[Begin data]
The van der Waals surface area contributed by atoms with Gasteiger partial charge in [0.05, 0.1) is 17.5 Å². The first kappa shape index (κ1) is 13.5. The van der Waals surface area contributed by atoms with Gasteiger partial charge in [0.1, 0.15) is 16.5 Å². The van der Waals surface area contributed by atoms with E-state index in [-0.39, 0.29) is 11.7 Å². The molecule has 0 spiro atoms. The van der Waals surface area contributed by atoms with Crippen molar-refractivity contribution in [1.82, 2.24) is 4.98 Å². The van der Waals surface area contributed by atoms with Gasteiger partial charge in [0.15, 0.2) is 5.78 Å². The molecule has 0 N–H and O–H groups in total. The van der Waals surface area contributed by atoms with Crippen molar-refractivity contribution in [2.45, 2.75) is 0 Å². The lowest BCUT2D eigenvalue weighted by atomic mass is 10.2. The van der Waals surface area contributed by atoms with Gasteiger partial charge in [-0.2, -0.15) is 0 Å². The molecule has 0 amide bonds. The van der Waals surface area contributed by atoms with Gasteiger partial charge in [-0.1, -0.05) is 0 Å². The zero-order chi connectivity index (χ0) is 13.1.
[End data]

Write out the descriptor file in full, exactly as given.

The van der Waals surface area contributed by atoms with Gasteiger partial charge in [0.05, 0.1) is 17.5 Å². The first kappa shape index (κ1) is 13.5. The van der Waals surface area contributed by atoms with Gasteiger partial charge in [0.1, 0.15) is 16.5 Å². The van der Waals surface area contributed by atoms with E-state index in [-0.39, 0.29) is 11.7 Å². The molecule has 0 spiro atoms. The van der Waals surface area contributed by atoms with Crippen molar-refractivity contribution in [1.82, 2.24) is 4.98 Å². The van der Waals surface area contributed by atoms with Gasteiger partial charge in [0.15, 0.2) is 5.78 Å². The molecule has 0 N–H and O–H groups in total. The van der Waals surface area contributed by atoms with Crippen molar-refractivity contribution in [2.45, 2.75) is 0 Å². The lowest BCUT2D eigenvalue weighted by atomic mass is 10.2. The van der Waals surface area contributed by atoms with Gasteiger partial charge in [-0.2, -0.15) is 0 Å². The molecule has 0 amide bonds. The van der Waals surface area contributed by atoms with Gasteiger partial charge in [-0.1, -0.05) is 0 Å². The zero-order chi connectivity index (χ0) is 13.1.